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2 balloonists in Australia abandon global attempt

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ALICE SPRINGS, Australia -- Two balloonists have abandoned a bid Friday to float around the world nonstop after Australia's outback weather repeatedly thwarted efforts to get airborne.

As red, desert dust settled on the balloon that was meant to carry him to the edge of space, American property tycoon Dave Liniger said he had no regrets but would try again next December."We are coming back, we are not going to quit this project," Liniger told Reuters.

His disappointment was shared by dozens of journalists who had waited since December 27 to see him and co-pilot John Wallington, an Australian ballooning champion, lift off.

The pair had hoped to become the first balloonists to lap the world by flying at an altitude of nearly 24 miles -- a daring strategy designed to avoid weather problems that have plagued other, low-altitude attempts at the record.

Riding stratospheric winds that blow steadily at southern latitudes from late December to early January, they aimed to ring the globe in 16 to 18 days in a capsule fixed to a weather balloon the size of a 40-story building.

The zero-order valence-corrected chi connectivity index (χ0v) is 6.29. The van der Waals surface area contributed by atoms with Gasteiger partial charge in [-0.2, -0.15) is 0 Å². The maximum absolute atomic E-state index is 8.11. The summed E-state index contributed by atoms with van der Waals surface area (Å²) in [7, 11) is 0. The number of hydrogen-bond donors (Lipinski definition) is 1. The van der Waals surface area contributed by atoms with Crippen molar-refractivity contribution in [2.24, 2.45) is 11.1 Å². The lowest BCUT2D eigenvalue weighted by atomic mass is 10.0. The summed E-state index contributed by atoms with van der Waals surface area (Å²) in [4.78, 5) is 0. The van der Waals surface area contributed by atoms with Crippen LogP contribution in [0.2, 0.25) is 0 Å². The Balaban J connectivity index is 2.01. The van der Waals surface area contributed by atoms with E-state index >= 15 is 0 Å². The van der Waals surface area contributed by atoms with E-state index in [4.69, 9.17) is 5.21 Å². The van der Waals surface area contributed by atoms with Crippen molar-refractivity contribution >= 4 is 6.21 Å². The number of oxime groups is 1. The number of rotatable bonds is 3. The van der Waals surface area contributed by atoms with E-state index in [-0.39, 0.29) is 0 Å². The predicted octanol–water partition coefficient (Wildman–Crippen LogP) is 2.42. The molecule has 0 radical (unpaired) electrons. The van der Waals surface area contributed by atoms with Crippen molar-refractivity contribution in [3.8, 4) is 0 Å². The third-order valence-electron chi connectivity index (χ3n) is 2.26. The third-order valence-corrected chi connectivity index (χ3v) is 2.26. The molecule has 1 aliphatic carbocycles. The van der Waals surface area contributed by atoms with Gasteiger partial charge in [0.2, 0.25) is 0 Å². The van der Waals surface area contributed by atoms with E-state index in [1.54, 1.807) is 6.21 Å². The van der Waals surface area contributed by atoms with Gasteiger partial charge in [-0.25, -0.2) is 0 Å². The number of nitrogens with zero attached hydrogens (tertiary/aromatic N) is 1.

Dubbed the "balloonitics" by sceptical onlookers, they wore Russian spacesuits and were to brave temperatures well below freezing and a near vacuum in air pressure.

But weather on the ground -- wind, rain and thunderstorms -- defeated them. After two weeks in the outback, where the air was thick with flies and shimmered in summer heat of over 40 degrees Celsius (105 Fahrenheit), the disappointment was felt deeply.

Millionaire balloonists Richard Branson and Steve Fossett had also failed in recent attempts to circumnavigate the globe but, as some skeptics here remarked, at least they got off the ground.

Liniger was philosophical. "Anything that you try to do that is very unique is controversial. The truth of the matter is most things that have a real high value are not an overnight success, but I can't blame somebody for being skeptical," he said.

The balloon's roof of solar panels, needed to power life support and other systems, might not have survived a windy launch.